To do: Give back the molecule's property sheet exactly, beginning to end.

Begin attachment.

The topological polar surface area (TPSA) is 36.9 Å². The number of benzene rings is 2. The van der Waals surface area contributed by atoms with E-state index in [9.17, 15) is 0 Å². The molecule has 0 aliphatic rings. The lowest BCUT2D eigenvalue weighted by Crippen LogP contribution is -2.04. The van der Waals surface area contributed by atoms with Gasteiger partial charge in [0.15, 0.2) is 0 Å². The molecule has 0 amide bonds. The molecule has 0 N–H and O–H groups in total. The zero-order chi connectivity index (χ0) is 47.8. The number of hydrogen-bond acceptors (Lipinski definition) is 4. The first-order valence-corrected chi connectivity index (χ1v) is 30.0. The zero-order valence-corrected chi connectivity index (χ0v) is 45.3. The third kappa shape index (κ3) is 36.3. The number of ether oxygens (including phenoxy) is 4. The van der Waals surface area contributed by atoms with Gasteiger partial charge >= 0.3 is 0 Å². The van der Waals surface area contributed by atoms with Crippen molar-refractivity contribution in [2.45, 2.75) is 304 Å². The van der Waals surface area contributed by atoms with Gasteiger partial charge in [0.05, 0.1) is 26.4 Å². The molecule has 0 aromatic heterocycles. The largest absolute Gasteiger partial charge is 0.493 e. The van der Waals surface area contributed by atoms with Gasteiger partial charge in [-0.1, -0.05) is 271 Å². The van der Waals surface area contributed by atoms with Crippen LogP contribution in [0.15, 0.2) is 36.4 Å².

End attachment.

The topological polar surface area (TPSA) is 36.9 Å². The number of benzene rings is 2. The van der Waals surface area contributed by atoms with E-state index in [9.17, 15) is 0 Å². The molecule has 0 aliphatic rings. The lowest BCUT2D eigenvalue weighted by Crippen LogP contribution is -2.04. The van der Waals surface area contributed by atoms with Gasteiger partial charge in [0.15, 0.2) is 0 Å². The molecule has 0 amide bonds. The molecule has 0 N–H and O–H groups in total. The zero-order chi connectivity index (χ0) is 47.8. The number of hydrogen-bond acceptors (Lipinski definition) is 4. The first-order valence-corrected chi connectivity index (χ1v) is 30.0. The zero-order valence-corrected chi connectivity index (χ0v) is 45.3. The third kappa shape index (κ3) is 36.3. The number of ether oxygens (including phenoxy) is 4. The van der Waals surface area contributed by atoms with Gasteiger partial charge >= 0.3 is 0 Å². The van der Waals surface area contributed by atoms with Crippen molar-refractivity contribution in [2.45, 2.75) is 304 Å². The van der Waals surface area contributed by atoms with Gasteiger partial charge in [0.05, 0.1) is 26.4 Å². The molecule has 0 aromatic heterocycles. The largest absolute Gasteiger partial charge is 0.493 e. The van der Waals surface area contributed by atoms with Gasteiger partial charge in [-0.1, -0.05) is 271 Å². The van der Waals surface area contributed by atoms with Crippen LogP contribution in [0.15, 0.2) is 36.4 Å².